Under the government’s plans, all British Overseas Nationals and their dependants will be given right to remain in the UK, including the right to work and study, for five years. At this point, they will be able to apply for settled status, and after a further year, seek citizenship.

Updating MPs on the details, Foreign Secretary Dominic Raab said there would be no limit on numbers or quotas and the application process would be simple.

“This is a special, bespoke, set of arrangements developed for the unique circumstances we face and in light of our historic commitment to the people of Hong Kong,” he said.

Raab conceded, however, that there was little the British government could do to “cohesively force” the Chinese government to allow British passport holders to leave the country. Labour supported the government’s action, but insisted that there be no discrimination on grounds of income or anything else; Lisa Nandy, the shadow foreign secretary, also said that the UK had a responsibility to those unable to leave or who wished to remain in Hong Kong. I find this to be a hugely irresponsible stance on both sides. Under pressure to free itself from the perception of antisemitism, Labour fears being accused of racism again here as well as having turned 180 degrees to become an anti-immigrant party. But this scheme must be resisted, not least for the sake of existing ethnic minority populations here.

First, although I suspect that the government are gambling on most eligible people in Hong Kong not taking up the offer and that many may choose to move to Australia, the US, Canada or elsewhere (which they will be able to if they are rich), let’s be clear that 2.9 million is a huge number of people who will all need to live somewhere. This is the entire population of the West Midlands metropolitan county (which includes Birmingham, Coventry, Solihull, Wolverhampton, Walsall and the Black Country). If only a quarter or a third of the eligible people take up the offer, we will still need a whole new large city — the size of Leeds or Sheffield, say — to accommodate them. Despite the enthusiasm of the political classes and doubtless the jingoistic right-wing media, there is no guarantee that the sudden influx of this many people will meet the acceptance of the general population; it is as if they have said “of course they will” on our behalf. The last time we had such an influx, in the 2000s, it set the ball rolling on Brexit and this was also the result of a political miscalculation: that a few thousand, maybe tens of thousands, of good white workers would not cause any social disruption or resentment.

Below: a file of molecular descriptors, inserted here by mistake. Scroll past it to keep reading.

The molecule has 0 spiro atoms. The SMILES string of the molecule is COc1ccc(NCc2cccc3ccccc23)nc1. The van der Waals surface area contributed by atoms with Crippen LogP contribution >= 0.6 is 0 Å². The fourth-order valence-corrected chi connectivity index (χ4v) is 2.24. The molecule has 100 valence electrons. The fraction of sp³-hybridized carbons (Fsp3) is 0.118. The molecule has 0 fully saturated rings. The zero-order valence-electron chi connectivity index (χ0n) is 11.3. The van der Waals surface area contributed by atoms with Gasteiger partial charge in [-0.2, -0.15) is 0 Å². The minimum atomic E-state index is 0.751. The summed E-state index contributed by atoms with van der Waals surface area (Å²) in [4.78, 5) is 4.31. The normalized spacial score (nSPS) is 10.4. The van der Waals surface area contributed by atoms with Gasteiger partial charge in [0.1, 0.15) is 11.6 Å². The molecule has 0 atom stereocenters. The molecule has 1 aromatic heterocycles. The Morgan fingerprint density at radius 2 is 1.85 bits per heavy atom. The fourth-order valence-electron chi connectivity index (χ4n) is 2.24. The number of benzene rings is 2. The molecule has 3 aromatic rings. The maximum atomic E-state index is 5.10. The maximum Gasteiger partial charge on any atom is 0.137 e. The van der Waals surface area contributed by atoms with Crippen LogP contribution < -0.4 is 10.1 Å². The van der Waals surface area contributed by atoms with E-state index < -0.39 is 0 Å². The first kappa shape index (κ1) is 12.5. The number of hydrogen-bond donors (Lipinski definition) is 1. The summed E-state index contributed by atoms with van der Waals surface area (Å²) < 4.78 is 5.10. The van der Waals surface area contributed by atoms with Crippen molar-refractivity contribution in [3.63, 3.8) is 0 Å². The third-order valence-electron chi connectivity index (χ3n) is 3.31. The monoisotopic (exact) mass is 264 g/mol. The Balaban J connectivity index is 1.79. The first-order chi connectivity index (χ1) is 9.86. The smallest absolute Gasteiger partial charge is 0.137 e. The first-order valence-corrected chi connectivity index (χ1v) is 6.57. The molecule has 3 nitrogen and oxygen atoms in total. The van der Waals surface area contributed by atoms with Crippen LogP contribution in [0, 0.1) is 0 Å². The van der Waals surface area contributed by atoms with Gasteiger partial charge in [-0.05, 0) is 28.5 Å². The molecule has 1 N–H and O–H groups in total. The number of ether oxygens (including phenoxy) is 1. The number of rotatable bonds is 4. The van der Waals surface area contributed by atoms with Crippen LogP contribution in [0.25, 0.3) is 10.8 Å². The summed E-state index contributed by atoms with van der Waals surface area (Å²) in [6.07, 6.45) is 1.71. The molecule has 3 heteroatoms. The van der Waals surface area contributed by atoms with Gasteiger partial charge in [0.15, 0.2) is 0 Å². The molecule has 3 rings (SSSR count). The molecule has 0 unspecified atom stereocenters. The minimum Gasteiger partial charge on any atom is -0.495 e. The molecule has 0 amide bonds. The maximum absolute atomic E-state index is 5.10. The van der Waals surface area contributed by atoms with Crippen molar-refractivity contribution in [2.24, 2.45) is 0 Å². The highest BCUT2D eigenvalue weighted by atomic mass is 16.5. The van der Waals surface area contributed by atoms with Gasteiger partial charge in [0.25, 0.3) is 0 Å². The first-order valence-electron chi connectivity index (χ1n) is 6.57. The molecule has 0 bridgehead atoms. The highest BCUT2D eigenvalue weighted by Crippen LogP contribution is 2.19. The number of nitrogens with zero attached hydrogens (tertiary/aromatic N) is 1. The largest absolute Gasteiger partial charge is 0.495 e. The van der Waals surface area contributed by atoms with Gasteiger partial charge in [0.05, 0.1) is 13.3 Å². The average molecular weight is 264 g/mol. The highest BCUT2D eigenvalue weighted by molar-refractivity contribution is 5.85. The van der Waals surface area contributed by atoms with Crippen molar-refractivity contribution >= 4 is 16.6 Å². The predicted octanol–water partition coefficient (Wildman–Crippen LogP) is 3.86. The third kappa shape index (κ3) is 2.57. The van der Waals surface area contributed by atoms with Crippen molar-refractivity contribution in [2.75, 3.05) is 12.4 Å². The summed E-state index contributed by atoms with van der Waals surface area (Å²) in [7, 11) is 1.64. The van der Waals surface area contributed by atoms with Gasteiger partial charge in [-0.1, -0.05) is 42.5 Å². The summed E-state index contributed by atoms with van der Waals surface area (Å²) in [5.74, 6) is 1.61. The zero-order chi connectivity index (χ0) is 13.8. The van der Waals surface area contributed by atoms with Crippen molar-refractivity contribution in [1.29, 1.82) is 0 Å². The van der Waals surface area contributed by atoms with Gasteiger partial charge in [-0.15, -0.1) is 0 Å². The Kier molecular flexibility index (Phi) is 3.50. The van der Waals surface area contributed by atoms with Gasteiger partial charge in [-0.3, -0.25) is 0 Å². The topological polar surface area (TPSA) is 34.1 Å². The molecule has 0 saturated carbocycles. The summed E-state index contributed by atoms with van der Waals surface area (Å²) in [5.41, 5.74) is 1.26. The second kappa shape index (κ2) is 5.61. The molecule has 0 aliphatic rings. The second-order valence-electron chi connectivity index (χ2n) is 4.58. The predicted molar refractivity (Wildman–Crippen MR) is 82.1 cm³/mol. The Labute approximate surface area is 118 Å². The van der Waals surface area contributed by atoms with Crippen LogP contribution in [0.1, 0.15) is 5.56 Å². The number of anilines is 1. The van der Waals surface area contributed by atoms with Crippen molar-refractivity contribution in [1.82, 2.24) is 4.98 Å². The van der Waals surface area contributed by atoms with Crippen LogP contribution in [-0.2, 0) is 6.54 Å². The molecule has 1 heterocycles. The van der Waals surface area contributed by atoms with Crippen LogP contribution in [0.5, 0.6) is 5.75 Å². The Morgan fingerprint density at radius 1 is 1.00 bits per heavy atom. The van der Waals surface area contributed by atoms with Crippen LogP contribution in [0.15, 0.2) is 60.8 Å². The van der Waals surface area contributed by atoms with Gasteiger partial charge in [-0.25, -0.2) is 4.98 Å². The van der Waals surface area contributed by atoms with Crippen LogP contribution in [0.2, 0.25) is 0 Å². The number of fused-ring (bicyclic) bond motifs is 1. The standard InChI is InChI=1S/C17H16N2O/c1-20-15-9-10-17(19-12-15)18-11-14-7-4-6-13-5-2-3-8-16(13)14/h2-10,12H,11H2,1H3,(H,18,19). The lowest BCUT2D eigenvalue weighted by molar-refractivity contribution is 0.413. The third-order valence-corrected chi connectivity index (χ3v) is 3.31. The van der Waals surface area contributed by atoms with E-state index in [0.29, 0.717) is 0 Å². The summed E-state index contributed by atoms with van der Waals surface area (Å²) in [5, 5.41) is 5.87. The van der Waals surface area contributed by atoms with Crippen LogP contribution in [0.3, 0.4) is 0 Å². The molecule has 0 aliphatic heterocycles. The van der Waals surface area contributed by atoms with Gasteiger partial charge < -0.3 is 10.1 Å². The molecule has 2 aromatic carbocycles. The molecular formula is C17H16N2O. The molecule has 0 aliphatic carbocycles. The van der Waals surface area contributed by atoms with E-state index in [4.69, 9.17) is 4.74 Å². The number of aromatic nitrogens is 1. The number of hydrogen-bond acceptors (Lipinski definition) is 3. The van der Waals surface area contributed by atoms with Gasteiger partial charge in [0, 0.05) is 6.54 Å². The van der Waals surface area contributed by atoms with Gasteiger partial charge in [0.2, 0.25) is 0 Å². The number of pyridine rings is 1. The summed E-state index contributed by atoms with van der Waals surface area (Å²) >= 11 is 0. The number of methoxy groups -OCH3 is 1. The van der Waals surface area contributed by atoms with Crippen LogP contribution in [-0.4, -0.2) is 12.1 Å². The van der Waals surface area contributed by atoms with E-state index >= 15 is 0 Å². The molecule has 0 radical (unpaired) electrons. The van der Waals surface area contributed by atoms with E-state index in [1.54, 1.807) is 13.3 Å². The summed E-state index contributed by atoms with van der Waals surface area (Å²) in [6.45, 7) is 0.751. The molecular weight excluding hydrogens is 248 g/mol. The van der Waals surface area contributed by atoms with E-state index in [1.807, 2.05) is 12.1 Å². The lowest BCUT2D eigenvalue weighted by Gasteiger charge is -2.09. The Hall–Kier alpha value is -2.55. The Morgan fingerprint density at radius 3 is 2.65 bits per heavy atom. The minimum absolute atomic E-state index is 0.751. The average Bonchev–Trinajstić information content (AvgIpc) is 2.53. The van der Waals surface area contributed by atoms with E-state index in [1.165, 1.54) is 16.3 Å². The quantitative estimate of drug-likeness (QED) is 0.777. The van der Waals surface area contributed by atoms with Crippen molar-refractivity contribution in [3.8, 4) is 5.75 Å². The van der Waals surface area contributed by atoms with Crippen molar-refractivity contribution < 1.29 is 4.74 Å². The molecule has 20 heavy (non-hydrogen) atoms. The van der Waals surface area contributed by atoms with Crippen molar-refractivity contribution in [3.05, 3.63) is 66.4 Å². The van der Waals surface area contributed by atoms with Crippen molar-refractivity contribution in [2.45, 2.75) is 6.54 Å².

It’s possible that the government assumes that the new arrivals will take places vacated by departing European Union nationals. This is a big assumption; many of those EU nationals have families, lives, jobs and businesses here and will not be able to just up and leave. Have the government given any thought to what skills the migrants will bring and what the people departing to the EU will take with them? Hong Kong is an almost entirely urban territory. How many people from Hong Kong go to China for labouring work on farms? Another trick up the government’s sleeve might be to do with the position of the existing ‘immigrant’, i.e. non-white, population: we have already seen people who were nationalised being stripped of their nationality and sent ‘home’, as well as dual nationals (or presumed dual nationals, as many in fact have no other citizenship) being stripped after being deemed undesirable (admittedly sometimes for proven criminal acts, but sometimes not), so a stepping up of this policy might be the government’s intention.

Finally, as the government admits that this may result in British Overseas Nationals being barred from leaving Hong Kong or at least China, the possibility arises that some of them may join overland refugee or migrant smuggling routes across Asia and Europe. This is obviously a hazardous journey and opens them up to exploitation. They may also try to reach Vietnam by boat in the hope of being able to travel to the UK from there.